Monday, May 27, 2013

Tales of Trial and Terror: Displaying My Green Underbelly-- Playing Hairdresser

A few weeks ago, my friend & neighbor has entrusted and charged me with two vintage photo shoots of her including styling and make up. I've discovered I have quite a knack for hairstyling on another person. On myself? Ehhh... not so much. Out of respect, I won't be exhibiting the photos on my blog, but let me just say that she looked absolutely stunning.

Anyway, we went to the local dollar store recently, and bought a few odds and ends for future shoots.
I decided to use some of those on myself, in an attempt to do something with my hair...

The Equipment

The sponge curlers, sectional clips, and pin curl clips are the newest doodads.

The Setup

I went with a dry set; shooting for the most difficult path for my own hair... go figure. I am always choosing the path fraught with peril.
The setting stage actually looked cute, so why not do some domestic-pin-up inspired pose?

The Result...

Less than successful, I ended up with these crusty lop-sided curls that triumphantly displayed how absolutely green I really am with stylizing myself. It started hissing once I busted out the brush...
As all of you as my witness', I will eventually learn to tame my own locks!

Who will win this battle of wits?! Stay tuned till the next episode of...
Tales of Trial and Terror!

Saturday, May 25, 2013

Skeleton Closet: New Look 6078 Pattern Review + Outfit Post

After a decidedly frustrating time working through my mock up, the final blouse didn't actually take long to finish up; approximately the entire length of Klimt from my Netflix instant queue (which by the way was a little underwhelming for being inspired by such a great artist)...

I guess that's not the only underwhelming thing... I feel a little underwhelmed by the blouse after completion--perhaps it's because of the strenuous effort it took to get to the finish line.
Because of this blouse, I had to buy and improvise many tools; my paper tape dress form, and seam roll for example.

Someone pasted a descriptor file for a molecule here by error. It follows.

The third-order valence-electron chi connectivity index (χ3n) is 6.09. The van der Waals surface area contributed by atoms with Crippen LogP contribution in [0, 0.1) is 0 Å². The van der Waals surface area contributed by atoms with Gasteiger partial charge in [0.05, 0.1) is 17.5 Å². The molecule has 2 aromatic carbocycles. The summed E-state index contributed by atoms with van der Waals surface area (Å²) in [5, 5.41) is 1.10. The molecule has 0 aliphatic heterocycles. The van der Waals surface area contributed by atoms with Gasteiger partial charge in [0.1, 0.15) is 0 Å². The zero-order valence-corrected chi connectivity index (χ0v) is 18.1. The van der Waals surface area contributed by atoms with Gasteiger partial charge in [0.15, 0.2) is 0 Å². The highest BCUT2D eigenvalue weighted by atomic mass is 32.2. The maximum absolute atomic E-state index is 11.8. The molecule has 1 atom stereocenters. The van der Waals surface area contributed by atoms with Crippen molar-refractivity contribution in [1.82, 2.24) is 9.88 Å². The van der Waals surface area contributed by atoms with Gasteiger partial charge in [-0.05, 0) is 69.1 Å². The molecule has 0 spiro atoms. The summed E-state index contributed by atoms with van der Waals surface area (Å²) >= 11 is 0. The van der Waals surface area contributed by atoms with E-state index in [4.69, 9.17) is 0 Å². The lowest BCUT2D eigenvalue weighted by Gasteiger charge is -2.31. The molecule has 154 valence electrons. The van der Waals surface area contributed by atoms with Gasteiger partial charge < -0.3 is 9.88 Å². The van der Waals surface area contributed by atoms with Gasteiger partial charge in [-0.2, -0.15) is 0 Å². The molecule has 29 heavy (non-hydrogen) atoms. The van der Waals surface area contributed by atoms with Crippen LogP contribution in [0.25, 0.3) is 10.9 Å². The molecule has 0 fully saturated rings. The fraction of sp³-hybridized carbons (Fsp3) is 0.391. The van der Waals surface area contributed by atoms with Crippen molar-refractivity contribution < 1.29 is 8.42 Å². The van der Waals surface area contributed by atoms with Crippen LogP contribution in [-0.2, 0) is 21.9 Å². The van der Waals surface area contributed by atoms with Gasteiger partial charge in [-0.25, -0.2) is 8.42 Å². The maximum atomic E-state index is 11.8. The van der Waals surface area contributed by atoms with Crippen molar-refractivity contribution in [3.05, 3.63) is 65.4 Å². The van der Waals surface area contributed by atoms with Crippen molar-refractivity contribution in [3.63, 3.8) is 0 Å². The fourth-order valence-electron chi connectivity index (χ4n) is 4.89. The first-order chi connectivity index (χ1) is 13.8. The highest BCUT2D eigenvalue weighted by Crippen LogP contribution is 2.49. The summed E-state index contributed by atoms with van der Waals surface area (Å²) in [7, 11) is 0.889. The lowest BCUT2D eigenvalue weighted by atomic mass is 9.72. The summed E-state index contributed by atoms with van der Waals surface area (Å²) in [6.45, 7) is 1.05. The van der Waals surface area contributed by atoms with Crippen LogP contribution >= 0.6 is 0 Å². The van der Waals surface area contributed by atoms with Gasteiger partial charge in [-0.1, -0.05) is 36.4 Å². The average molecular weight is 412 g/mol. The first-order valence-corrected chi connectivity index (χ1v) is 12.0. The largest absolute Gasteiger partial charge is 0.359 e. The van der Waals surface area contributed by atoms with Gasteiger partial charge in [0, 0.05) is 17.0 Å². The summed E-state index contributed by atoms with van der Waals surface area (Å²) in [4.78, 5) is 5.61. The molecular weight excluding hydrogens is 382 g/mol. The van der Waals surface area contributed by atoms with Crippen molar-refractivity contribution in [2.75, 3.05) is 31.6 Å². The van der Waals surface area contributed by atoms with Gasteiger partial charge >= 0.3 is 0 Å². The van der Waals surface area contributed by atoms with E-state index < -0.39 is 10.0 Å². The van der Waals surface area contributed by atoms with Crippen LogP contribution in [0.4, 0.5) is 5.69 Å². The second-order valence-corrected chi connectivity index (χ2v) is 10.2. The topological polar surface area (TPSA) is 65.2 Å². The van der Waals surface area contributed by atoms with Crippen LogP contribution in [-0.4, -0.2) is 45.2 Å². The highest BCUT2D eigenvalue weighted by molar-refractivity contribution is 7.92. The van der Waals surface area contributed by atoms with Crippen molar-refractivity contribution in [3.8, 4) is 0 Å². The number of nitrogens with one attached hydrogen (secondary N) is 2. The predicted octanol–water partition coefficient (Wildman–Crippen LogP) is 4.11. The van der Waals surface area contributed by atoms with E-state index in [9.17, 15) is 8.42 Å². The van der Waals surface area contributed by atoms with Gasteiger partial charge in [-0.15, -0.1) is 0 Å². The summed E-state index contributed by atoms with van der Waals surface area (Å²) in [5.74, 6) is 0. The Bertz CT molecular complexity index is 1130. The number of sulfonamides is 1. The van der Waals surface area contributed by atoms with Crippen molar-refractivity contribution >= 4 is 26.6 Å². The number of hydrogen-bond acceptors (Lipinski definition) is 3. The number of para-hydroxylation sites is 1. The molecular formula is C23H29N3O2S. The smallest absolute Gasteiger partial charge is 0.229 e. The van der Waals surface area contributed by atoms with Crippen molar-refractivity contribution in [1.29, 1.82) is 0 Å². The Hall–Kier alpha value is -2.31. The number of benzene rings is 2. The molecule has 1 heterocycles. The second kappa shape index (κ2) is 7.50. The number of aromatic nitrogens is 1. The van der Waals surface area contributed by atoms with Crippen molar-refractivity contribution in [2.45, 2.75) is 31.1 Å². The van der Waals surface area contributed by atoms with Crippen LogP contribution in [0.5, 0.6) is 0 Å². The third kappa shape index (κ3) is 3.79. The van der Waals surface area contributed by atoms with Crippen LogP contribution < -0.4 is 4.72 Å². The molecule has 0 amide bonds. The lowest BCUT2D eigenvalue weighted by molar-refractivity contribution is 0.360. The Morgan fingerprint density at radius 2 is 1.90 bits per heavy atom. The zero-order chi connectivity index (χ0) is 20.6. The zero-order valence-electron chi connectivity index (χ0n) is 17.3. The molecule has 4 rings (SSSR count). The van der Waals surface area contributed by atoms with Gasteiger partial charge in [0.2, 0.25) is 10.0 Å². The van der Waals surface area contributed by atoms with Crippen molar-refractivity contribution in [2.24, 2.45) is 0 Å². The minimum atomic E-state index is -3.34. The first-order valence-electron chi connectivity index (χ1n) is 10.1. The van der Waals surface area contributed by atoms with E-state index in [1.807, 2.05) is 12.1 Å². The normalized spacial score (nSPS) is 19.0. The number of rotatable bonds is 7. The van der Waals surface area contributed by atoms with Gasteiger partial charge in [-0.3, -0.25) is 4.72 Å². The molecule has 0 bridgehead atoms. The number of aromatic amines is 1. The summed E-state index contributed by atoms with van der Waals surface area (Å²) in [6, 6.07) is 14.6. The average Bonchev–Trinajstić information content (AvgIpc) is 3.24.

In retrospect, this blouse didn't really need that much work, but I am a terrible stickler for finished details; for my own peace of mind, it was done; I don't like a homemade appearance in my own work.
Of course, I'm not so anal that after said work was done I ended up taking a nap while wearing the blouse, and afterwards deciding to take these photos... it's quite wrinkly on the back. Heh.

The fabric is on the sheer side, so an undershirt is a necessary aspect to this outfit; it's far more see-through than one would expect; it makes a great start to a new summer wardrobe.
This was also a chance to try out the button sewing function of my sewing machine-- I didn't feel like hand stitching 9 buttons, and without a simflex, it would probably have turned out much more off than it is now...

Dangit, I really wish I had a simflex...
In the above picture, you can really tell the button plackets don't exactly align, but luckily, now that I know how to use a button attachment it won't be so daunting fixing it.

 Here are my final notes on the construction of size 14 of the pattern, in no particular order:
  • Bust dart needed about a 3 cm raise from original position, and a 2 cm increase in length
  • Took in upper bodice pieces by a few cm total.
  • Front darts decreased in width by about 2.5 cm
  • Finish bottom seam, and reverse placket installation from instructions; makes a far cleaner right side.
  • Baste on placket before attaching collar-- you can get a better gauge at where your collar should be sitting at. Remove basted placket after pinning collar; sew collar on.